Other stakeholders, including the building’s lenders, insurers and risk engineers, have clamored for the visualization data. But Khosrowpour believes his technology will be useful, too, to firefighters and Department of Buildings (DOB) inspectors, who could obtain an enhanced understanding of a building and develop an evacuation plan without having to conduct inspections as frequently.

He’s already approached the city DOB to educate inspectors about the potential of the computer vision platform to expedite inspections, which could also speed up construction calendars.

“We want to explain, ‘Hey, this tool is meant to augment your work with a visual record you can go back to,’” Khosrowpour said. “But, this is a huge undertaking and these processes don’t change overnight.”

Who’s at the door?

Other proptech startups are more focused on the needs of people living in New York City’s existing buildings, which include nearly 3.5 million units.

Cornell Tech entrepreneurs Tony Liebel and Jeremy Walker founded Buzr to upgrade outdated intercoms without having building owners spend tens of thousands of dollars — or more — installing new wiring.

After testing dozens of outdated intercoms to determine their compatibility, Buzr developed a smart-home device that hooks up to a building’s existing wires and connects to its WiFi to alert tenants when a guest is at the door or what the room’s temperature is. It doesn’t have a camera yet, but Leiber and Walker are exploring how to add video.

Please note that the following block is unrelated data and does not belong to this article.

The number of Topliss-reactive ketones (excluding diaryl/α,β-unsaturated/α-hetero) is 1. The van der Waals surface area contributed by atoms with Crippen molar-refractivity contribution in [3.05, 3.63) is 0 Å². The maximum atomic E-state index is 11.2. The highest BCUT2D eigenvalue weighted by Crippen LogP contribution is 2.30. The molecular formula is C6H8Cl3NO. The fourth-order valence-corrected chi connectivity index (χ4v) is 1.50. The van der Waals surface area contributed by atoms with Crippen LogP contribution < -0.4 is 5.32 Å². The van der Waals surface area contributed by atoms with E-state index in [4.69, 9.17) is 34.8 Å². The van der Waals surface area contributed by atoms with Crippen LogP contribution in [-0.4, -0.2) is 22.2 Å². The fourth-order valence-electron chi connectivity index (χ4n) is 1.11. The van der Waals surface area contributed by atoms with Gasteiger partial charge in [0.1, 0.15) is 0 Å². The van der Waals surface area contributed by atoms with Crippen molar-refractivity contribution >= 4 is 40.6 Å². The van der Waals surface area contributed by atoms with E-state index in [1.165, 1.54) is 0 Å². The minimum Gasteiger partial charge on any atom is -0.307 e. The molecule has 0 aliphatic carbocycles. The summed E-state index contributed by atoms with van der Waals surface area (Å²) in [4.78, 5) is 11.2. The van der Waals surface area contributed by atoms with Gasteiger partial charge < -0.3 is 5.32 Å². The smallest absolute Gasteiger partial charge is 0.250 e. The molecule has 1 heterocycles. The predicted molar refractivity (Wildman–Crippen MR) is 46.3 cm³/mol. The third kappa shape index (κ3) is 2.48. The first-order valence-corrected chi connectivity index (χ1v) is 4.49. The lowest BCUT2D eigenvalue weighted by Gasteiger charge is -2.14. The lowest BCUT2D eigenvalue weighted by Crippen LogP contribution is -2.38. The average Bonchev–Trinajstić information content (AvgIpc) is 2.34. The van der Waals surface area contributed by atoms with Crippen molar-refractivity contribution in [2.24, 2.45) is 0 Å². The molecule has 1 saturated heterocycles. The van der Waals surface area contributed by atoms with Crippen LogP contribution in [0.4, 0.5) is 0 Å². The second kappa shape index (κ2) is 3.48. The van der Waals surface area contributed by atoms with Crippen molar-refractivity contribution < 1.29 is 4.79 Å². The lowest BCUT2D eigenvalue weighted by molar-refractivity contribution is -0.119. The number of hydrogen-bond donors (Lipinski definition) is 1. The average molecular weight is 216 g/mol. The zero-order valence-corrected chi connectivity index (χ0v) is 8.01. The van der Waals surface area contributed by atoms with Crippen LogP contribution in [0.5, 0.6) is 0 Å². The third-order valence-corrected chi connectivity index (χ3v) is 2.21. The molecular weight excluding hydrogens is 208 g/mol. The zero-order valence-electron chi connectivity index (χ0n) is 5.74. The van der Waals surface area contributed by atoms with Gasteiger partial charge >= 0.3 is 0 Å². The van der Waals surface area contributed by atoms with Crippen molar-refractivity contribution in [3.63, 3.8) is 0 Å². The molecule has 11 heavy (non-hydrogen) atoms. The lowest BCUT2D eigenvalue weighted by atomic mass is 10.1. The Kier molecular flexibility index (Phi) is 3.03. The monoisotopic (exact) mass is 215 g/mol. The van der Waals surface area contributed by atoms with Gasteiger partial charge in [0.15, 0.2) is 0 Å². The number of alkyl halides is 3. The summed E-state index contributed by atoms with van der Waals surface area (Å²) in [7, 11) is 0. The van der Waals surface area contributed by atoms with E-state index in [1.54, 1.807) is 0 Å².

“You download the app or get a push notification when someone rings the doorbell, open up the app, and can talk and listen, and then let them in,” Liebel said. “We can’t see them, but this is considerably more secure than what’s in a building, and now we have a record for what’s going on.”

Liebel is pitching his automatic doorman device to NYCHA officials and to rent-stabilized buildings to offer tenants a working intercom system, as well as more control over the temperature of their units. That could spur landlords to turn up the heat, or lower it in the winter, in order to maintain city-enforced minimum temperature standards.

“Buzr has a connected thermometer in the device, so that the residents and the building ownership have some visibility into what the temperature is in the building over time,” Liebel said. “A landlord not as attentive and more frugal will underheat the building based on the range, and we want to make sure residents get the service they deserve.”

Saving the planet

The most lasting impact that proptech companies could have on the city — and perhaps the easiest way into landing a contract with it — is their ability to help reduce greenhouse gas emissions.